According to coach Michael Neill, most of the time, when we think about what's next, we think in terms of what we have now plus ten percent. Twenty percent if we're really thinking big.
When I buy a new computer, for example, I might think about the capabilities of my current machine, but more of them. More disk space, more RAM, a faster processor.
When I think about a new job, I might think about the same industry, but more responsibility and more money.
This is left-brained thinking. It assumes that tomorrow is basically just like today, only a little bit more (or maybe a little bit less).
Though I desperately want to believe that's true, every market correction, every natural disaster, every corporate purchase or merger or restructuring shows me this isn't the case. Life comes in fits and starts. It isn't linear.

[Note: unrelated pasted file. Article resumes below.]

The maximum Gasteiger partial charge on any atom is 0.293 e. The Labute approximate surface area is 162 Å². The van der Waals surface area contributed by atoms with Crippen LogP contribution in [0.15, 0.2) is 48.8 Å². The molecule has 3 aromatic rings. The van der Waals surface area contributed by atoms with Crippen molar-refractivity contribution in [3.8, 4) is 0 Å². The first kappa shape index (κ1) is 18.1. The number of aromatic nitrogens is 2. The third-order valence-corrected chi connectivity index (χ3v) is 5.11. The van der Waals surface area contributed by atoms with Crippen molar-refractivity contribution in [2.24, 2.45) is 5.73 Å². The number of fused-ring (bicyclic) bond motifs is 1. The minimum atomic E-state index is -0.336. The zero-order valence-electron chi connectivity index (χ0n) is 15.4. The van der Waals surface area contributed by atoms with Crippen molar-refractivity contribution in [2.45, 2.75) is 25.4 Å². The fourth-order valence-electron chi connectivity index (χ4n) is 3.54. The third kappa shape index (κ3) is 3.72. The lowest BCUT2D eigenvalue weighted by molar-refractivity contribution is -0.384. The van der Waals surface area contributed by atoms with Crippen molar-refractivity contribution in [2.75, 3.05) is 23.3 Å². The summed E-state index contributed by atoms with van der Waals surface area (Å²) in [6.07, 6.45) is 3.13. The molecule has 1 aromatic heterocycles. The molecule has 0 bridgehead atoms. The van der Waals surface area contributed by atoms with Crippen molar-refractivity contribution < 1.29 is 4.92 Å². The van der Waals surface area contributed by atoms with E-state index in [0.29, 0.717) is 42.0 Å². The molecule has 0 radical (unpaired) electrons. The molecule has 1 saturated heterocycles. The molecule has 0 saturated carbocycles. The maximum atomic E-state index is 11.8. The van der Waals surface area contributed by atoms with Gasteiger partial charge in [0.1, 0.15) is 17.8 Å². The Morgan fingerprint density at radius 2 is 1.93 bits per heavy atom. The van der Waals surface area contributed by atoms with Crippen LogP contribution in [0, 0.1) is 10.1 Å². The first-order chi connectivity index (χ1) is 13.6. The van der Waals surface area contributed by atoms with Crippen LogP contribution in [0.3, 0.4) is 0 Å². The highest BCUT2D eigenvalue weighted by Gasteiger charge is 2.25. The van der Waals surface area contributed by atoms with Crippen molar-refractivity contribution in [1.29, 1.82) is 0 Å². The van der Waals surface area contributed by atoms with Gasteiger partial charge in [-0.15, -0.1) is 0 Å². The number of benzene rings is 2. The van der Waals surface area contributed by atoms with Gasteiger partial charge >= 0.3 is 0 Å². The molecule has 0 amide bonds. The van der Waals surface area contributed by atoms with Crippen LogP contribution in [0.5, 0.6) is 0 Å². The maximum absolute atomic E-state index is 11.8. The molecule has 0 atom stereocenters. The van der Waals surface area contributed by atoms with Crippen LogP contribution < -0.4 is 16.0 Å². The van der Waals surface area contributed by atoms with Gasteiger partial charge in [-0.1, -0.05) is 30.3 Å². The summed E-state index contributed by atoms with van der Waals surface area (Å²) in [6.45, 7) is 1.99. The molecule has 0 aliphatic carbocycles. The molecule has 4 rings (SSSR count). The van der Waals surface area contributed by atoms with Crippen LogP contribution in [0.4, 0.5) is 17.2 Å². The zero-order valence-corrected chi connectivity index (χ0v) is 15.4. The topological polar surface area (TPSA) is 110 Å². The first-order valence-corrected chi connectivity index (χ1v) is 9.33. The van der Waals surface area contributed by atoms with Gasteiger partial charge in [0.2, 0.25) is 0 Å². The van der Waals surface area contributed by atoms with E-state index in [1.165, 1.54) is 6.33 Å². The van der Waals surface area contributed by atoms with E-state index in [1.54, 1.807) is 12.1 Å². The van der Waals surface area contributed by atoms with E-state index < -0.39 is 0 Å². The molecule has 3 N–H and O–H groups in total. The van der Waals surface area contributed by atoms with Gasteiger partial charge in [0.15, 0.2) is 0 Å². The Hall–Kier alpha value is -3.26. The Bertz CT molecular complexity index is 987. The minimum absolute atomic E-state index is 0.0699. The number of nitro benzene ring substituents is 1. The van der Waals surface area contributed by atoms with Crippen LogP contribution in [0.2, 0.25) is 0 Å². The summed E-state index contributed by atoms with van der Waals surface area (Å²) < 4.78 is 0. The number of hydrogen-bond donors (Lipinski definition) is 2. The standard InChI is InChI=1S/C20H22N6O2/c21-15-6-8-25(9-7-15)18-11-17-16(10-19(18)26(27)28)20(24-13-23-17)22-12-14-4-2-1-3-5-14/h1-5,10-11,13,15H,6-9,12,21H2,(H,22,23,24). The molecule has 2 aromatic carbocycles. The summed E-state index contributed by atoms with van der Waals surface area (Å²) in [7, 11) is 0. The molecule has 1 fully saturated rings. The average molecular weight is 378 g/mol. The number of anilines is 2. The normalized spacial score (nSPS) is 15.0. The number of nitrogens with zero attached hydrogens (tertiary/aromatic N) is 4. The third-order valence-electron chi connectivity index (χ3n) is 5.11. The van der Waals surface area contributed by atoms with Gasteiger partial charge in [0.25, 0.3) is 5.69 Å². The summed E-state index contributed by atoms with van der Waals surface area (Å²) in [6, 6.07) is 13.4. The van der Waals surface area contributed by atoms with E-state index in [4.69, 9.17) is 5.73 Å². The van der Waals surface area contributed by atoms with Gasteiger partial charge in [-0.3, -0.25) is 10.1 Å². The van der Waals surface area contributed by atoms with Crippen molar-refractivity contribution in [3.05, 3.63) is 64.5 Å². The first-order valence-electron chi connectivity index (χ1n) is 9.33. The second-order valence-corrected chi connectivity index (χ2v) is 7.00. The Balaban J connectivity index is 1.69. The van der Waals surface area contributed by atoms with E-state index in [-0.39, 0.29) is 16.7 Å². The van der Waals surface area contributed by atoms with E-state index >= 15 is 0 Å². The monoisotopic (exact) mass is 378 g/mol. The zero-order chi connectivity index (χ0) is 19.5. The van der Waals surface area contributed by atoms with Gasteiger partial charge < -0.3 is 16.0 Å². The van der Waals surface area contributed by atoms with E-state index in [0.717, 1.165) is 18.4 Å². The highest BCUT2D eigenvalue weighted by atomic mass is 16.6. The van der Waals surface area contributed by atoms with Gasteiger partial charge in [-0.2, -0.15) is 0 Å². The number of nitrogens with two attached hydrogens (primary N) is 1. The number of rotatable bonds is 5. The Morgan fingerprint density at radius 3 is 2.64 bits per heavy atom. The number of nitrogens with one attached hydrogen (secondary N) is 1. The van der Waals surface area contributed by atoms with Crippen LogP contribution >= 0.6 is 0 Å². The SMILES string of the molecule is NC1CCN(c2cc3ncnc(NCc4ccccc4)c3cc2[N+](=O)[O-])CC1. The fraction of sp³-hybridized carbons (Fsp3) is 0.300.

And non-linear is the province of the right brain.
What's next? I don't know. But I do know that it's much more likely to be revealed to me through gut feel, through intuition, through synchronicity, than it is thorough assuming the upward-sloping line on the revenue chart is going to continue.
(True footnote. As I was writing this, my wife discovered her wallet had been stolen, and we spent the better part of the evening calling our credit cards and bank accounts. We never know what's next. Ever.)
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